Blown away by kindness - President's blog

Bob Klaber's Conference plenary has left a lasting impression on many attendees. Camilla reflects on the powerful feedback this has generated, and shares some important updates on discrimination and inequality as well as the challenges of transition to adult health services.
Dr Camilla Kingdon, RCPCH President

I always knew we were going to be blown away by Bob Klaber’s plenary talk at the College conference. However, I underestimated just how deeply so many people have been impacted by it.

Among many other activities, Bob set up and co-leads a monthly meeting called ‘a conversation for kindness’ which now has attendees working in health and care from around the world. We asked him to talk about ‘Leading for Kindness in Healthcare’ and this gave him the opportunity to dig deep into the evidence for why kindness matters - why it matters to us as individuals, why it is crucial to our teams, how it impacts morale and staff wellbeing, and profoundly influences patient care.

Kindness matters

Kindness is a topic I spend a lot of time trying to understand better and weaving into all my work. So I needed no persuasion by Bob. However, what has blown me away is the extraordinary response from those who heard it. The feedback we have received is profound and spans medical students to retired paediatricians, UK and international RCPCH members.

The message they all have articulated is that kindness matters and we are determined to see it woven into leadership in every part of the organisations we work in. Kindness is good for us and it is brilliant for our patients.

Flicking through the feedback brought tears to my eyes. Bob clearly touched a very raw nerve and it is a real opportunity for us to recognise why we all think this is so important. I thought you may like to get a sense of some of the sentiments expressed in the feedback.

I feel hopeful after listening to your talk.

I was a paediatrician for over 30 years and when asked why I retired at 60, I had to admit that I retired because I just ran out of kindness… For me burnout was the result of working in an environment where these values meant less and less and I reached a point where I could not actually function as a good doctor anymore. Your talk gave me hope.

Thank you for what you said, this needs to be a movement that spreads across all areas of the NHS.

Many of you reading this may wish to listen to Bob’s talk. We are going to publish the video of his lecture on the College website so it is accessible to everyone soon, so please watch out for that (update - this video is now on our YouTube channel). You can also see some lovely images of Conference.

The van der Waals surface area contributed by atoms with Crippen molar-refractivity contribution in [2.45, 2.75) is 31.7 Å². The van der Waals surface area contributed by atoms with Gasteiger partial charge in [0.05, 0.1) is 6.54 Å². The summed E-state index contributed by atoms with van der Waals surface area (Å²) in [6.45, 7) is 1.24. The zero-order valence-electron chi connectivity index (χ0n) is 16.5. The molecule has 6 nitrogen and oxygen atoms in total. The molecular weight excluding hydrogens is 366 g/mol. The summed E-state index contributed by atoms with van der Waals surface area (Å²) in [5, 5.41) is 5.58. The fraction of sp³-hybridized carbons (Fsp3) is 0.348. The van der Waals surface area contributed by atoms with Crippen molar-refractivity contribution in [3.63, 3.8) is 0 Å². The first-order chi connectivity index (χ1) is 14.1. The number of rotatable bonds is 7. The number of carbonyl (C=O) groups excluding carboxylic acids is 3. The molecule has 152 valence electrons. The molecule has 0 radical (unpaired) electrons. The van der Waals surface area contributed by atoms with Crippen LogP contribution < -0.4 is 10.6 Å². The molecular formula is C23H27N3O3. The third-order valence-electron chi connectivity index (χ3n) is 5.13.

Discrimination and inequality in medicine

The General Medical Council has just published its report on how discrimination and inequality in medicine are being tackled. Every part of the health service needs to prioritise this with urgency and this report flags some specific areas that need close attention and where deep-seated change needs to happen. These include reducing the number of inappropriate referrals in relation to fitness to practice where there is clear data showing that ethnic minority doctors are twice as likely to be referred to the GMC by their employer, and international medical graduates are three times as likely to be referred (compared to UK graduates). And also, a focus on eliminating inequality and disadvantage in undergraduate and postgraduate medical education.

We all need to own this problem and all need to commit to improvement. With our extremely concerning workforce retention problems, it has never been more vital that these inequalities in medicine are addressed.

The inbetweeners

The National Confidential Enquiry into Patient Outcome and Death (NCEPOD) has been looking closely at how children and young people with complex chronic health conditions transition into adult health services. I commend their report, ‘The Inbetweeners’ to you.

For those of you who work with young people transitioning to adult services, I do not think the report findings will come as any surprise. The conclusion is that there is no clear pathway and the process is frequently fragmented. A number of recommendations are made which will be key to improving the current situation and there are some very useful examples of good service delivery which is a very positive way of highlighting excellent practice.

Quick check in on vaccines

Finally, it won’t surprise any of you that despite summer just beginning to make an appearance, we are focusing on how we can prepare as well as possible for next winter. It is alarming to see the rising numbers of cases of measles and so I think we can all play a role in checking our patients’ vaccination status when we next see them in clinic or the emergency department.

Ensuring children are fully immunised before the winter could make a big difference. There is going to be a variety of initiatives promoting childhood immunisation, especially in London, which now has the lowest rate of completed primary immunisations nationally.

I am away on holiday for the next two weeks so you won’t hear from me until the end of June when I promise to have a spring in my step and a renewed sense of energy!

With my best wishes to you all – and take care,


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